By Brittany Woolsey / Los Angeles Times
KISS frontman Paul Stanley is taking on a new musical style that might shock some fans of his hard-rock band, but it's one that he insists helped shape the face-paint-wearing, pyrotechnic group, which has been around since 1973.
Teaming up with a dozen other musicians, Stanley, who sings and plays guitar in KISS, is dropping the instrument, makeup and theatrics to sing covers of Motown and soul classics in a new group called Soul Station, which he is bringing to Orange County this month.
"Anything is more toned down than KISS," Stanley said, laughing, of the group made popular by hits like "Rock and Roll All Nite" and "Detroit Rock City."
"As soon as you do something, it's more toned down than what we do, but the power of something like Soul Station can take the top of your head off," he said. "It's very powerful, and I walk off stage drenched. It goes back to something that's stripped down, but by no means is it laid back. It's like a steamroller.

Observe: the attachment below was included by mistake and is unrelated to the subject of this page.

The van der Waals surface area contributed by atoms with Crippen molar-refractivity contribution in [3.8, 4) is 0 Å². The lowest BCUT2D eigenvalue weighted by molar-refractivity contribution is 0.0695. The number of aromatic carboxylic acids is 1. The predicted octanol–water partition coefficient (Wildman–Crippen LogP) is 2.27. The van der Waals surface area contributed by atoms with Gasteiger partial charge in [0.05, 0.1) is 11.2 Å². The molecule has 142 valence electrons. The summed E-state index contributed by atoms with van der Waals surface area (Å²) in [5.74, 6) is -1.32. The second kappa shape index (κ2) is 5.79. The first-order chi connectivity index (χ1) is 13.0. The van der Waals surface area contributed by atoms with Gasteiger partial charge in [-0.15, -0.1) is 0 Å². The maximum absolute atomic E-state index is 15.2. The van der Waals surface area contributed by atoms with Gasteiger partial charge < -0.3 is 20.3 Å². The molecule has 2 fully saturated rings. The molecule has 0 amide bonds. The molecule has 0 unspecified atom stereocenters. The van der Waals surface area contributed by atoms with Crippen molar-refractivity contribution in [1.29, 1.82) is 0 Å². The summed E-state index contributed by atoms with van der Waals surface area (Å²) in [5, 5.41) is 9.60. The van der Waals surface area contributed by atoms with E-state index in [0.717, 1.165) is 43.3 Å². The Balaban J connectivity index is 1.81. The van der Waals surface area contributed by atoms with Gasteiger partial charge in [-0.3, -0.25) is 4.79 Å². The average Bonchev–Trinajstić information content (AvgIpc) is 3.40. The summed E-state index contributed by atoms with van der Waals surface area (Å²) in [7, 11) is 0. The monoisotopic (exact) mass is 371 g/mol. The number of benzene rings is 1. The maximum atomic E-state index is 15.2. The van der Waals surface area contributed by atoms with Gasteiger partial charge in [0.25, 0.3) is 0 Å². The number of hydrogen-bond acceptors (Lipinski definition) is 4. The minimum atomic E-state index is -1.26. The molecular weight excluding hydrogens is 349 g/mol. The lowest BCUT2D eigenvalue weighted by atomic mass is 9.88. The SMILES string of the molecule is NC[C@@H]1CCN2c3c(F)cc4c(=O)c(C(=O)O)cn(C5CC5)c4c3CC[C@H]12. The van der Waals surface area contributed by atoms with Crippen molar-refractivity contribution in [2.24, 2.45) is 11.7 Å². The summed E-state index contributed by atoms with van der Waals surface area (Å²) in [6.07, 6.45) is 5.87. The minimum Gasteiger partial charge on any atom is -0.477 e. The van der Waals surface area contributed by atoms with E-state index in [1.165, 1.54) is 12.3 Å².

"You can't have a 13-piece band with horns and backup singers and not bowl somebody over. It's big, it's loud and it's fun. You don't usually assemble something like this and play a club. But that's part of what makes this so fun."
The band, which performs hits by groups like The Temptations and Jackson 5, is kicking off a short Southern California tour at the Coach House in San Juan Capistrano on Feb. 26. The group will also play shows in Agoura Hills and Pasadena.